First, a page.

How to deal with the operations on Exp that are not folds, that is, are not structurally recursive? How to deconstruct ExpBB values using a sort of `pattern-matching'? Boehm and Berarducci turns out to have answered that question too. Alas, that answer is only understandable after an independent rediscovery. Hopefully the following is an easier-to-understand explanation of the pattern-matching on ExpBB.

To build intuition, we step back to the signature of the Exp algebra, ExpOps, and specify it differently, in the form of a strictly-positive functor (a functor built from constants, sums and products):

    data ExpF a = FLit Int 
                | FNeg a
                | FAdd a a

Clearly ExpF specifies the names and the types (the arities) of Exp constructors just as well as ExpOps does. We then introduce two functions with characteristic names:

    roll :: ExpF ExpBB -> ExpBB
    roll (FLit n) = lit n
    roll (FNeg e) = neg e
    roll (FAdd e1 e2) = add e1 e2
    unroll :: ExpBB -> ExpF ExpBB
    unroll e = unExpBB e onlit onneg onadd
      onlit :: Int -> ExpF ExpBB
      onlit n = FLit n
      onneg :: ExpF ExpBB -> ExpF ExpBB
      onneg e = FNeg (roll e)
      onadd :: ExpF ExpBB -> ExpF ExpBB -> ExpF ExpBB
      onadd e1 e2 = FAdd (roll e1) (roll e2)
The names roll and unroll meant to evoke the witnesses of the isomorphism between an iso-recursive type and its one-step unrolling. These functions are present in the Boehm-Berarducci's paper, in a somewhat hidden way. Observe that roll and unroll, as befits the isomorphism witnesses, are inverses of each other. For example, roll . unroll is extensionally equivalent to the identity. That is, for any concrete value x :: ExpBB built by the constructors lit, neg and add, roll (unroll x) is x -- which can be proven by induction on the construction of x. In the paper, the extensional equivalence of roll . unroll and the identity is essentially stated in Eq. (*) of Section 7. Clearly roll . unroll is not intensionally the identity, since no sequence of beta- and eta- reductions can bring \x -> roll (unroll x) to be the same as \x -> x. Yet these two terms cannot be distinguished by any context: they are contextually observationally equivalent. (Boehm and Berarducci introduce the symbol ~= for this equivalence, noting that characterizing it is an open problem.)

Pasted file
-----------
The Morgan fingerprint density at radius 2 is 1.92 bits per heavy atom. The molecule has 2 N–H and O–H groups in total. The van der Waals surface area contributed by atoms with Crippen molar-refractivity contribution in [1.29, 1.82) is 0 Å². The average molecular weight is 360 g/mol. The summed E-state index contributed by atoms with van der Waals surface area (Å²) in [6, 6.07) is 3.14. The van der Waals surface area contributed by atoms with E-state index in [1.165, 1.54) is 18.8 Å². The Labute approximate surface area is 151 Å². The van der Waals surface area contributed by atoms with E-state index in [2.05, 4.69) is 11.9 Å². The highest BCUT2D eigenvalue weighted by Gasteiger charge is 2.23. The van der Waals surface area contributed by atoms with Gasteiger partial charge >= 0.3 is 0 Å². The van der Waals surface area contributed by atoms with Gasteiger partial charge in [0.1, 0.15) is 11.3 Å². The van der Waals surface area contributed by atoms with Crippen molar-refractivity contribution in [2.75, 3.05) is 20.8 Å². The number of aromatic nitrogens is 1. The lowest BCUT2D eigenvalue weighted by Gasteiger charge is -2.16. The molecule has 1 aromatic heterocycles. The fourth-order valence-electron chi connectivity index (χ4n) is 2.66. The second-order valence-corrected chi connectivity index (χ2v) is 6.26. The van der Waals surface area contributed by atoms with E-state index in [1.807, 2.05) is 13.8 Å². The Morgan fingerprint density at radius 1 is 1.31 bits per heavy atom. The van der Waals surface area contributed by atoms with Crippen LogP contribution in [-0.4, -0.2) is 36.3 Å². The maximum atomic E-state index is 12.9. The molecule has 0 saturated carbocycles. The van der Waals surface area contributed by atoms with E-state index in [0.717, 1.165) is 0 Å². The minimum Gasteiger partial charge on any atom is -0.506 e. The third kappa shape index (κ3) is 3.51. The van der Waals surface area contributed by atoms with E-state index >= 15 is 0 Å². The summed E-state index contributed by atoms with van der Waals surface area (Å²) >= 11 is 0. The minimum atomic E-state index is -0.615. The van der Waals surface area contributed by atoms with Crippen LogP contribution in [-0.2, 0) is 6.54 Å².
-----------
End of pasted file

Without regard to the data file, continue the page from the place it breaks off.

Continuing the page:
The function unroll that essentially exposes the `top-level' constructors of ExpBB values tells us how to define the ExpBB deconstructor, systematically.

    newtype ExpD = 
     ExpD{unED :: forall w. (Int -> w) -> (ExpBB -> w) -> (ExpBB -> ExpBB -> w) -> w}
One may call ExpD a companion, deconstructing encoding of Exp, which relates to unroll as ExpBB relates to fold_Exp. Like ExpBB, the values of ExpD can be inductively constructed, with the following constructors:
    dlit :: Int -> ExpD
    dlit x = ExpD $ \onlit onneg onadd -> onlit x
    dneg :: ExpD -> ExpD
    dneg e = ExpD $ \onlit onneg onadd -> onneg (unED e lit neg add)
    dadd :: ExpD -> ExpD -> ExpD
    dadd e1 e2 = ExpD $ \onlit onneg onadd -> 
     onadd (unED e1 lit neg add) (unED e2 lit neg add)
The code of these constructors looks deceptively similar to that of the constructors of lit, neg and add of ExpBB -- but look closely!

Since ExpD values can be inductively constructed, ExpBB can do that: ExpBB embodies the structural recursion, induction principle of our data type. Therefore:

    decon :: ExpBB -> ExpD
    decon e = unExpBB e dlit dneg dadd